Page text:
On Friday, Charles Krauthammer argued that the U.S. should work with elements in the Iraqi Parliament to bring down the Maliki government. Krauthammer’s criticism of Maliki seems well-founded. But because Maliki is a symptom of the problems in Iraq and not their cause, it’s difficult to see what would be gained by ousting him.
Maliki obtained power because the Shiite population overwhelmingly believed that the Sunnis don’t deserve anything like a favorable deal in the new Iraq, given their minority status and past oppression of the Shiites. Maliki is the instrument of those who hold that view. As long as a critical mass of the Shiite population continues to hold it, political reconciliation is most unlikely to occur. And if a critical mass abandons this view, we can expect that either (a) Maliki, essentially an opportunist, will react accordingly or (b) the Shiites will cause him to be replaced without undue U.S. influence.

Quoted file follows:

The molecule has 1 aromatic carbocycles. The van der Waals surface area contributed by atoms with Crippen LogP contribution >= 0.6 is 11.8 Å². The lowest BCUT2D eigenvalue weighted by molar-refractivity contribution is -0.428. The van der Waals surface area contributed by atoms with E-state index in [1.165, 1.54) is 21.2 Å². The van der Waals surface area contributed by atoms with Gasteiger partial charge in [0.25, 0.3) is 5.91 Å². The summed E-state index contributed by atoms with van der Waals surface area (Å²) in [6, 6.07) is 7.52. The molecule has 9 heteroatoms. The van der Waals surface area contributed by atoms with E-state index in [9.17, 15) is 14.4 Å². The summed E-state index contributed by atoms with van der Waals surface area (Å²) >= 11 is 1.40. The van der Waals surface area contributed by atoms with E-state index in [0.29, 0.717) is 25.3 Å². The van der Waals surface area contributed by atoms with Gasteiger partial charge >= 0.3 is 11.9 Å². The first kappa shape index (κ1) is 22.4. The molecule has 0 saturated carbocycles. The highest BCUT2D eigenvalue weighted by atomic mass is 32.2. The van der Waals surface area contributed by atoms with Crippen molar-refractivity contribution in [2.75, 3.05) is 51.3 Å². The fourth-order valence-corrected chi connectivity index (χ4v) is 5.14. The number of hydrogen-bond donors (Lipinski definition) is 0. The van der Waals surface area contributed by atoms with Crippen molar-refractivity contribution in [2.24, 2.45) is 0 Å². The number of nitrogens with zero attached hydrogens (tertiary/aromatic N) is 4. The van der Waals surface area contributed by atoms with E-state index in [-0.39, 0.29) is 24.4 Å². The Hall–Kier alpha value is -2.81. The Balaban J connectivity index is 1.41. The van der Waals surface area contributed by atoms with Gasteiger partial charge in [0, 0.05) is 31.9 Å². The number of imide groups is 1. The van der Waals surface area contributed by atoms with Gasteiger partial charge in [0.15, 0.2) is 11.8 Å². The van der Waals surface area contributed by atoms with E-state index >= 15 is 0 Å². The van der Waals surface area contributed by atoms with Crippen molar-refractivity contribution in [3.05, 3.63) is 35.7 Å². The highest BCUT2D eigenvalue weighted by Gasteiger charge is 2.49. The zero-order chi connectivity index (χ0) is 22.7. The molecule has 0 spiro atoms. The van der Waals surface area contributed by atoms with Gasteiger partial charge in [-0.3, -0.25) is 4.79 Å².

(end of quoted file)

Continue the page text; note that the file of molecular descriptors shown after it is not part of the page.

Ironically, it’s possible that our success in reducing Sunni violence and resistance (to the extent we’re able to sustain it) will remove a substantial incentive for Iraqi Shiites to reconcile with the Sunni population, namely the desire to reduce sectarian violence directed at Shiites. A more optimistic view would be that Shiite violence and intransigence is the product of fear of Sunni resistance, not a desire to dominate the new Iraq and gain revenge. If so, by curbing that resistance and the violence associated with it, we undercut the basis for Shiite violence and intransigence.
Much depends on which view of these two views of underlying Shiite motivation is correct. In either scenario, a U.S. led ouster of Maliki figures to be inconsequential.
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